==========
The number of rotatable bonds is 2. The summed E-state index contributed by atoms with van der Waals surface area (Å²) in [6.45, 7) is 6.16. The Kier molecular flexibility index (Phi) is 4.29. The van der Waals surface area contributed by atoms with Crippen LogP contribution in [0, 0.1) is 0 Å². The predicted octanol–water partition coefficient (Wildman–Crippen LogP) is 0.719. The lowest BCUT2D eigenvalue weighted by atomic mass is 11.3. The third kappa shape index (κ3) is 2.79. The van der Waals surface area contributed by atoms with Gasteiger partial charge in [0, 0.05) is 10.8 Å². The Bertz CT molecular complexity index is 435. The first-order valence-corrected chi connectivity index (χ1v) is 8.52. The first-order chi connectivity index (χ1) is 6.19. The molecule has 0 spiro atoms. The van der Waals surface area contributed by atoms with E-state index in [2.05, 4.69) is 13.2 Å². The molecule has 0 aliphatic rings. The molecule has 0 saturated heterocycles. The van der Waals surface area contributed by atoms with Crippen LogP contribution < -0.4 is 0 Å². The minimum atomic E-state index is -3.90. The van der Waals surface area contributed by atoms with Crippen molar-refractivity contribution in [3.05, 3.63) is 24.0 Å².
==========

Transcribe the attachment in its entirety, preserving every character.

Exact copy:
The number of rotatable bonds is 2. The summed E-state index contributed by atoms with van der Waals surface area (Å²) in [6.45, 7) is 6.16. The Kier molecular flexibility index (Phi) is 4.29. The van der Waals surface area contributed by atoms with Crippen LogP contribution in [0, 0.1) is 0 Å². The predicted octanol–water partition coefficient (Wildman–Crippen LogP) is 0.719. The lowest BCUT2D eigenvalue weighted by atomic mass is 11.3. The third kappa shape index (κ3) is 2.79. The van der Waals surface area contributed by atoms with Gasteiger partial charge in [0, 0.05) is 10.8 Å². The Bertz CT molecular complexity index is 435. The first-order valence-corrected chi connectivity index (χ1v) is 8.52. The first-order chi connectivity index (χ1) is 6.19. The molecule has 0 spiro atoms. The van der Waals surface area contributed by atoms with E-state index in [2.05, 4.69) is 13.2 Å². The molecule has 0 aliphatic rings. The molecule has 0 saturated heterocycles. The van der Waals surface area contributed by atoms with Crippen LogP contribution < -0.4 is 0 Å². The minimum atomic E-state index is -3.90. The van der Waals surface area contributed by atoms with Crippen molar-refractivity contribution in [3.05, 3.63) is 24.0 Å².